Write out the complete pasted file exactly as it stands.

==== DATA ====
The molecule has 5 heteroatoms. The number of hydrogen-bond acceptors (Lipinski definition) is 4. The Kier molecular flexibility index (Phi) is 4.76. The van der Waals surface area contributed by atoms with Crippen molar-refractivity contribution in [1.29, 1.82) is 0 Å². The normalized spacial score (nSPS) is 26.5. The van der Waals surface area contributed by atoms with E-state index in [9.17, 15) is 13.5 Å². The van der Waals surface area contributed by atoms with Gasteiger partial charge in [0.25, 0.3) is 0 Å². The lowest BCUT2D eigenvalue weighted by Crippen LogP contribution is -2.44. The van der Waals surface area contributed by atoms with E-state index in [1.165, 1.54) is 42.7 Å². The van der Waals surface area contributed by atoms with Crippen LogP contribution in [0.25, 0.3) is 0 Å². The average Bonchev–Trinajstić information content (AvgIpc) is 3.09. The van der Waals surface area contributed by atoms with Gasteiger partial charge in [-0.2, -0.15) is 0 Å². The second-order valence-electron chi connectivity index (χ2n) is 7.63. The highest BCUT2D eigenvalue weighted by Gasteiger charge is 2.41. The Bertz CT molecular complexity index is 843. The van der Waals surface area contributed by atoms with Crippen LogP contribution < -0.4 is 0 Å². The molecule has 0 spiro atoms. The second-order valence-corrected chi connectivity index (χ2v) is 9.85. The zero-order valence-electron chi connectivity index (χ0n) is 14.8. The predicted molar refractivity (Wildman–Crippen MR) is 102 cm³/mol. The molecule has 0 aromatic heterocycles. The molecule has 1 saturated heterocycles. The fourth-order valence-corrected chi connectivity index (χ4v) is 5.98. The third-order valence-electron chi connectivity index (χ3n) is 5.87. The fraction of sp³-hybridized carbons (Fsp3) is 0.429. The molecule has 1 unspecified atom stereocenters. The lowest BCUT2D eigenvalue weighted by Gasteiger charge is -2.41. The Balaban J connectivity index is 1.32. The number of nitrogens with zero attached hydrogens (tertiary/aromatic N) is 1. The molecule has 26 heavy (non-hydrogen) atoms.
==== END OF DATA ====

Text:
The molecule has 5 heteroatoms. The number of hydrogen-bond acceptors (Lipinski definition) is 4. The Kier molecular flexibility index (Phi) is 4.76. The van der Waals surface area contributed by atoms with Crippen molar-refractivity contribution in [1.29, 1.82) is 0 Å². The normalized spacial score (nSPS) is 26.5. The van der Waals surface area contributed by atoms with E-state index in [9.17, 15) is 13.5 Å². The van der Waals surface area contributed by atoms with Gasteiger partial charge in [0.25, 0.3) is 0 Å². The lowest BCUT2D eigenvalue weighted by Crippen LogP contribution is -2.44. The van der Waals surface area contributed by atoms with E-state index in [1.165, 1.54) is 42.7 Å². The van der Waals surface area contributed by atoms with Crippen LogP contribution in [0.25, 0.3) is 0 Å². The average Bonchev–Trinajstić information content (AvgIpc) is 3.09. The van der Waals surface area contributed by atoms with Gasteiger partial charge in [-0.2, -0.15) is 0 Å². The second-order valence-electron chi connectivity index (χ2n) is 7.63. The highest BCUT2D eigenvalue weighted by Gasteiger charge is 2.41. The Bertz CT molecular complexity index is 843. The van der Waals surface area contributed by atoms with Crippen LogP contribution < -0.4 is 0 Å². The molecule has 0 spiro atoms. The second-order valence-corrected chi connectivity index (χ2v) is 9.85. The zero-order valence-electron chi connectivity index (χ0n) is 14.8. The predicted molar refractivity (Wildman–Crippen MR) is 102 cm³/mol. The molecule has 0 aromatic heterocycles. The molecule has 1 saturated heterocycles. The fourth-order valence-corrected chi connectivity index (χ4v) is 5.98. The third-order valence-electron chi connectivity index (χ3n) is 5.87. The fraction of sp³-hybridized carbons (Fsp3) is 0.429. The molecule has 1 unspecified atom stereocenters. The lowest BCUT2D eigenvalue weighted by Gasteiger charge is -2.41. The Balaban J connectivity index is 1.32. The number of nitrogens with zero attached hydrogens (tertiary/aromatic N) is 1. The molecule has 26 heavy (non-hydrogen) atoms.